What makes a good leader? | Teen Ink

What makes a good leader?

July 26, 2022
By Anonymous


Leadership, leadership, leadership. As an upcoming senior, leadership roles are quite intriguing considering how impressive they look on college applications. I know people who are passionate sports captains, members of student government, service organization leaders, and more. Being surrounded by such people, and being in similar positions myself, I pose the question, what distinguishes a “good” leader from just another leader?

I first began thinking about this when I completed Grade 6. I was told by one of my teachers that I had been elected for the next year's student council and leader for a service project in my school. As much as it seemed like an exciting challenge to take on, I was 11, and had no idea what it meant to be a leader, let alone a ‘good’ one. That summer, I wrestled with my anxiety and excitement, spending much time trying to understand my duties and responsibilities.

Understanding leadership

I was not able to figure it out. I entered the school year mostly clueless of what student government was, and how I was going to organize my service project. I just thought to myself “okay, let me watch other people”. Luckily, there were many older students in leadership positions that offered to mentor me. I watched as they took on new challenges, and faced their fears of meeting with the administration to discuss new ideas and changes for our school. Seeing them nervous reminded me that they too were humans, and that feeling anxious as a leader was completely normal.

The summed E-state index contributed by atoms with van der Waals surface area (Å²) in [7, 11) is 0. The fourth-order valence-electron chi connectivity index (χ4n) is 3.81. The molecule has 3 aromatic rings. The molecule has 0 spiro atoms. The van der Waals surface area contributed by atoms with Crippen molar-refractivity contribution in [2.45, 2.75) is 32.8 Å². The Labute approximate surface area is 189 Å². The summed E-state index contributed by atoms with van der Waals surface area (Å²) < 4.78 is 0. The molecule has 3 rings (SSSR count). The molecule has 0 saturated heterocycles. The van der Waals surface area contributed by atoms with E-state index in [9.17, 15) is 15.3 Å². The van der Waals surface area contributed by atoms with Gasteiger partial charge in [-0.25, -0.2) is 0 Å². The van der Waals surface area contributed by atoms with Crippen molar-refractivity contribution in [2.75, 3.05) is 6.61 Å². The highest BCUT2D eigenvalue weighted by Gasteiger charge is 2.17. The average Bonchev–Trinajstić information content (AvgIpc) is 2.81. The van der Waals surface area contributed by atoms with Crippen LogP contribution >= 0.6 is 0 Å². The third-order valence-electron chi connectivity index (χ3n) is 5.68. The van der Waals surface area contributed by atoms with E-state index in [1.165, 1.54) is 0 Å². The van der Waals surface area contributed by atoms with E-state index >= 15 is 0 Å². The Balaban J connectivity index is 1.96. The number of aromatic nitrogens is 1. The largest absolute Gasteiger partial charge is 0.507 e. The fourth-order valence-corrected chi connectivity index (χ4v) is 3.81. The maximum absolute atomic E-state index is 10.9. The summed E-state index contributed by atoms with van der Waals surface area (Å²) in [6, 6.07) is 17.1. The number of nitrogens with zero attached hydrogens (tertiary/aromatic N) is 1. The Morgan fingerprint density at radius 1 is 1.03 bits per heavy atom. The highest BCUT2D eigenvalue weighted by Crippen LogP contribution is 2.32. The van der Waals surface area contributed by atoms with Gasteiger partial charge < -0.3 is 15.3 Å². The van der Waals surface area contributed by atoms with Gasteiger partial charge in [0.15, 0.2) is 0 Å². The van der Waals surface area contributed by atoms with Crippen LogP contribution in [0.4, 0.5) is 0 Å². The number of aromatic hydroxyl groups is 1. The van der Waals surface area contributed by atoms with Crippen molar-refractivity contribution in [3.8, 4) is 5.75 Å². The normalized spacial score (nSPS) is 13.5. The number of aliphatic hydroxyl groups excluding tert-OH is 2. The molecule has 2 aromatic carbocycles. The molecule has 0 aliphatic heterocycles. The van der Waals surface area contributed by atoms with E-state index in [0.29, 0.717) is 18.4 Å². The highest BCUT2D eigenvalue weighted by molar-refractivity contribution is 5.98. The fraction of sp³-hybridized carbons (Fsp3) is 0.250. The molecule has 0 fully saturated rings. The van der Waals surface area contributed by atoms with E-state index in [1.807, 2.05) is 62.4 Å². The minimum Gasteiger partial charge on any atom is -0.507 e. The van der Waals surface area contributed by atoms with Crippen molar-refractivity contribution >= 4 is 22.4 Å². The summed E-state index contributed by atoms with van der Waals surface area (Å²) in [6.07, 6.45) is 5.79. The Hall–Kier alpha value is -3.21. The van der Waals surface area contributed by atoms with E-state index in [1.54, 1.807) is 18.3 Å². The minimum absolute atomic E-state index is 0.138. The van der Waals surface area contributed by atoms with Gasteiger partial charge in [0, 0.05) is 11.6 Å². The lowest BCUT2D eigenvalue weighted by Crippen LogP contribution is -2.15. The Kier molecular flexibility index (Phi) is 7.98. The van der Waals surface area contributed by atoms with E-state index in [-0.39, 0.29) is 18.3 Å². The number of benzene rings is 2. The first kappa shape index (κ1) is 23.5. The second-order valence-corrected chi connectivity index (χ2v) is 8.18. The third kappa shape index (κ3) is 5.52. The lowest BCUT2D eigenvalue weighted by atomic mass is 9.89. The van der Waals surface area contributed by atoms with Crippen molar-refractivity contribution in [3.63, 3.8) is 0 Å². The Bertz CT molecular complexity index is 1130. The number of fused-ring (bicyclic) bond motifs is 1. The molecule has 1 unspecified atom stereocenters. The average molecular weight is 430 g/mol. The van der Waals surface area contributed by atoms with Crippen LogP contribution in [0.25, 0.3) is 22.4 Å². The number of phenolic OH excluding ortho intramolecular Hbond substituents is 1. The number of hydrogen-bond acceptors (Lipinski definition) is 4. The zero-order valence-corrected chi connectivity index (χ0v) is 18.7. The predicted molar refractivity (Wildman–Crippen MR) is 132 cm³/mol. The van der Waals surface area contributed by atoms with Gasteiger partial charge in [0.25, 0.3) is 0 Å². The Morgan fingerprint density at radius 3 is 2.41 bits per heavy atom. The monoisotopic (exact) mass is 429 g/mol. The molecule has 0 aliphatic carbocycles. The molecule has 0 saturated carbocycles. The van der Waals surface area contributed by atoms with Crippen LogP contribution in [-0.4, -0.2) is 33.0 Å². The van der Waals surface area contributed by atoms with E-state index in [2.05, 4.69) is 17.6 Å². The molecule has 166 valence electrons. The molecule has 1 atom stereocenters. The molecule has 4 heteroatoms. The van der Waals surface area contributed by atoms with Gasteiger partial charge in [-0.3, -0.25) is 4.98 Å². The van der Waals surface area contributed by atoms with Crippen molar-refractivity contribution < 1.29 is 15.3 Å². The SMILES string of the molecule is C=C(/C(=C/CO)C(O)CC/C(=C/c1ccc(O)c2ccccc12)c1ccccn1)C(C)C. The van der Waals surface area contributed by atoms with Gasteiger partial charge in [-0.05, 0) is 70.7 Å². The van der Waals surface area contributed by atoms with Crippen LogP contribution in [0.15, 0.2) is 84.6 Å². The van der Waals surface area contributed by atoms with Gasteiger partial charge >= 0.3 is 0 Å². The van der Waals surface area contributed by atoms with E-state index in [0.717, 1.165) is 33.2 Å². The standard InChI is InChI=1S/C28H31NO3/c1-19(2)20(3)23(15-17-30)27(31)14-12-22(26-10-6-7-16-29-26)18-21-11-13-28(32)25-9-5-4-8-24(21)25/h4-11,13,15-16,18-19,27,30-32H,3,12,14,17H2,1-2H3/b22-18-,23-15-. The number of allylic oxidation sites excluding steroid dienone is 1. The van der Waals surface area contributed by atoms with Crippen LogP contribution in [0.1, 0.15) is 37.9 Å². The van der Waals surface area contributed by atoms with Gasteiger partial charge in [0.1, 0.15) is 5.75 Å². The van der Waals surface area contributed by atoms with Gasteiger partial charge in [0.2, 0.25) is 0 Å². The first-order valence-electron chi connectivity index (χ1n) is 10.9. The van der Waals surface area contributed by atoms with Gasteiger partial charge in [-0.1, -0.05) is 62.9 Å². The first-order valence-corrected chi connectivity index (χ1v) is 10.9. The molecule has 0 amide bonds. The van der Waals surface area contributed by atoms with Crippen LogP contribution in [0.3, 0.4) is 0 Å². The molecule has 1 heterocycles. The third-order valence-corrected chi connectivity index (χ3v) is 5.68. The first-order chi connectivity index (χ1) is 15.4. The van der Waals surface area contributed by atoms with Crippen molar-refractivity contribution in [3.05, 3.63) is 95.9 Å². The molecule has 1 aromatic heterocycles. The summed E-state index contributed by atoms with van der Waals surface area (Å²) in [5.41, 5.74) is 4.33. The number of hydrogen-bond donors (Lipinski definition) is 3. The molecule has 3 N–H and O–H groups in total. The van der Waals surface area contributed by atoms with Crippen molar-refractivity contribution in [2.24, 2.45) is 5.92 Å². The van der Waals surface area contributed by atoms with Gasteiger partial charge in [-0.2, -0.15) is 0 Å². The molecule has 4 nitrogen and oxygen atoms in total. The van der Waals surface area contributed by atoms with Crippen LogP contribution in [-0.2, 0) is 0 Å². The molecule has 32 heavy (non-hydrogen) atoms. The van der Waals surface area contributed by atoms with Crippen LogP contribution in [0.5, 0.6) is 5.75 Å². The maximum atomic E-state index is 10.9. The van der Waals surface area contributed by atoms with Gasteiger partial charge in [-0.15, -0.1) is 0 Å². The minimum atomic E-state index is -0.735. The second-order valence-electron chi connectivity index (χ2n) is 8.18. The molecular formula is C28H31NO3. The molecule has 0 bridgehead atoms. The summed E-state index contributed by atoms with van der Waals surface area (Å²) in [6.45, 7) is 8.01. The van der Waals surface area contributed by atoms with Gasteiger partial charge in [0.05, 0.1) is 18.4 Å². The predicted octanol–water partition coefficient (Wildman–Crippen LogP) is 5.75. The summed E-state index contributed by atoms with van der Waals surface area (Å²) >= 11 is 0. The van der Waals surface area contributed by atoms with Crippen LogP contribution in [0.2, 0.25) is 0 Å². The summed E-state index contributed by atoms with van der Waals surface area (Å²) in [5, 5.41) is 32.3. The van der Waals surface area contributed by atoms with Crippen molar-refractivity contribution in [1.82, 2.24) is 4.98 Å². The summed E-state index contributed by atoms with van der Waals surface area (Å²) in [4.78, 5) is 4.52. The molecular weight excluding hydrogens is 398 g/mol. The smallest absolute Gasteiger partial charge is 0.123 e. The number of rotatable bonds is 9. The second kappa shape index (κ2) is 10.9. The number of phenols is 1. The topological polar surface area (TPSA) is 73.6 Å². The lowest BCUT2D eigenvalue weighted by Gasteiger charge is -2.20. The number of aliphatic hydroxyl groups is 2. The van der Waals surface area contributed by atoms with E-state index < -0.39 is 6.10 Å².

I attempted to mimic their actions. I organized meetings the same way they would, and utilized the limited time through presentations in order to have everything completed. I sent constant meeting reminders, and maintained close contact with my supervisors and administration. It was then that I discovered one of the aspects that I believe makes someone a good leader; the importance of organization.

Organization as a leader

One of my mentors told me “organization doesn’t just help you; it helps others”. While there is relief when nothing is forgotten and all deadlines are met, there are also great benefits for those who are led. When leaders are organized, they build trust within their community. They are able to prove to their peers and teammates that they are capable of executing what is asked of them, thereby increasing confidence in their abilities. They are also able to demonstrate that they have clear plans, and that there is flexibility for minor changes and shifts.

I remember when one of my teammates told me “Wow, you’re so organized! I’ll make sure to get my poster done by next Monday so we can get the word around by Friday.” I was elated to hear this, not because of the compliment, but because I realized that my organization helped my team visualize and understand what was ahead of us. My teammate was able to think beyond the upcoming deadline, and find ways to “get the word around”. Being organized also effectively reduced the anxiety my teammates may have felt from the idea that they would be asked to do something last minute.

Listening and handling criticism